IF TURNING to food is your way of coping with difficult family dynamics and stressful social situations over holiday periods, you could be setting yourself up for a heavy 2013, writes Miriam Cohen
The holiday season is looming, and with it the party-time meals and opportunities to stuff yourself full of comfort foods — those fattening favourites and sweet and savoury treats that spend a minute on the lips and a lifetime on the hips.
It is no wonder these meals can also leave you feeling stuffed with guilt and holiday remorse.
For many South Africans, the holiday season throws up all sorts of uncomfortable challenges. If turning to food is your way of coping with difficult family dynamics and stressful social situations, you could be setting yourself up for a heavy 2013.
Like many people, you may be tempted to make bad decisions about food under stress.
All the food does in that case, is cause your metabolism to slow down, and the number on the scale to creep up, setting off a change reaction of a whole host of problems with health and self-esteem.
A body mass index (BMI) of 30 or more is considered obese, and rising numbers of South Africans are fitting into that uncomfortable category, specialists say.
Many people will gain anywhere between 3kg to 5kg or more in the last few months of the year, mostly assisted by the end of the year holiday, thanks mostly to all the fatty foods available at parties and other gatherings, says Stefanie Barthmare, a US psychotherapist at the Methodist Weight Management Centre in Houston.
"If you’re not careful, those numbers could easily double very quickly," Barthmare says.
Patricia Nicholas, a US dietitian at Columbia University Medical Centre, says you can avoid all the psychological turmoil of overdoing things simply by adding "new favourites" to traditional dishes.
"Healthy meals can be festive as well, and hopefully, you have been making healthy changes to your diet all year."
Michelle Morgan, a dietitian at Weill Cornell Medical Centre, agrees, and says the key is to "stay in tune with your hunger during holiday meals.
"If you feel satiated and comfortable — stop eating."
Of course, all that can seem easier said than done at times. But the dietitians have a holiday feast survival guide, for you — a road map of sorts to keep you and your diet from straying too far this year:
• Re-think your appetisers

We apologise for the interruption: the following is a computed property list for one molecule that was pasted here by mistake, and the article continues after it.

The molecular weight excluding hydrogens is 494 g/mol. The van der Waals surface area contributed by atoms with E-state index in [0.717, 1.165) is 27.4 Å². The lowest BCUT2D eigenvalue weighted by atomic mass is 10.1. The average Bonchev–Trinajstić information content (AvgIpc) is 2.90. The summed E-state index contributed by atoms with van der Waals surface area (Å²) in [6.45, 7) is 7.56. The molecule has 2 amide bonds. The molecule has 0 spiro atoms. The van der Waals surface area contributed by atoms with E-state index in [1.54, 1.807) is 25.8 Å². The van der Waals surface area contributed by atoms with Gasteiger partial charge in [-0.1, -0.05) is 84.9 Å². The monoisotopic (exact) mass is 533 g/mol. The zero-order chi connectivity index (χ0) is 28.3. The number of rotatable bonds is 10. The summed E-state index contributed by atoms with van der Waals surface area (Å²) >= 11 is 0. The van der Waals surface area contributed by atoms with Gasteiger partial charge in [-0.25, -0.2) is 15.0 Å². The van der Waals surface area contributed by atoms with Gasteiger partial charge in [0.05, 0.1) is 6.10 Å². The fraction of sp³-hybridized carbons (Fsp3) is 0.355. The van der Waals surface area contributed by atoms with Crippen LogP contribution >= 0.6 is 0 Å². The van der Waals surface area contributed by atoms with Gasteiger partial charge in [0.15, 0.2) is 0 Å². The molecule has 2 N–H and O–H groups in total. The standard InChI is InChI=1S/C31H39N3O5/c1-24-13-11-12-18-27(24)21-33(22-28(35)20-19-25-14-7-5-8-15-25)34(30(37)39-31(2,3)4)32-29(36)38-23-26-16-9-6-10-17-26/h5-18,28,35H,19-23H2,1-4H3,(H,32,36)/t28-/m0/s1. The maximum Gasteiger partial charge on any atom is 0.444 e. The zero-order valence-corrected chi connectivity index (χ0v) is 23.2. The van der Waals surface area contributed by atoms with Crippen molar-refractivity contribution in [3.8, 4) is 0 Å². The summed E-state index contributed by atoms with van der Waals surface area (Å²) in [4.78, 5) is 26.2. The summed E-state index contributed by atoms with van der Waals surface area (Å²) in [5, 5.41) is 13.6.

Incorporate healthier pre-meal snack options. Swap the bread bowl for whole-wheat pita with a low-fat bean dip.
• Add some colour to your holiday dinner spread
Provide bowls of exotic fruits and plates of innovative salads.
• Choose smaller portions
You can still taste all the foods in your holiday spread without overeating. Remember, an occasional indulgence will not destroy your weight-loss attempts, and if you don’t love something, don’t eat it.
• The only thing that should be stuffed during the holidays is the turkey
Just because there is more food sitting around, does not mean you need to eat more of it. And if you do, then remember that a forkful of pie will do less damage than a whole piece.
• No need for second helpings
Have a calorie-free chat instead. The holiday season is a good time to engage in conversation with your loved ones — and this will not add centimetres to your waistline. Just be sure to move the conversation away from the food.
• Don’t skip meals prior to a holiday party or dinner
You are less likely to overeat if you have eaten well throughout the day.
• Don’t allow holiday activity to slow down your exercise programme
Take a walk after your holiday meal. This won’t only prevent you from overeating and picking at leftovers; it is also a great way to burn off some of the extra calories you may have consumed.
Food can be a diversion from what is really troubling you at this time of year, say the experts.
Barthmare says that getting to the root of any problems you have, and finding better ways to deal with them without food, will help you avoid putting on unwanted kilos during the holidays.
She says there are ways to navigate through everyday problems without resorting to food. Call a friend, or read a book, Barthmare suggests.
"Take part in anything that gets you away from wanting to eat in times of stress.
"It’s important to interrupt patterns that send you to the pantry."
Meeting with a counselor or dietitian will help you come up with strategies to change your ways, but a lot depends on you, your motivation and your frame of mind.
"If it was just a matter of knowing the calorie difference between a piece of cake and a piece of broccoli, we would all be at our ideal weight," Barthmare says.
"Maintaining a healthy weight requires a disciplined approach mentally and physically.
"Finding a way to refrain from using food to help you feel better is the key.
"Unfortunately, it’s complicated, and there is not a one-size fits all solution that meets everyone’s needs."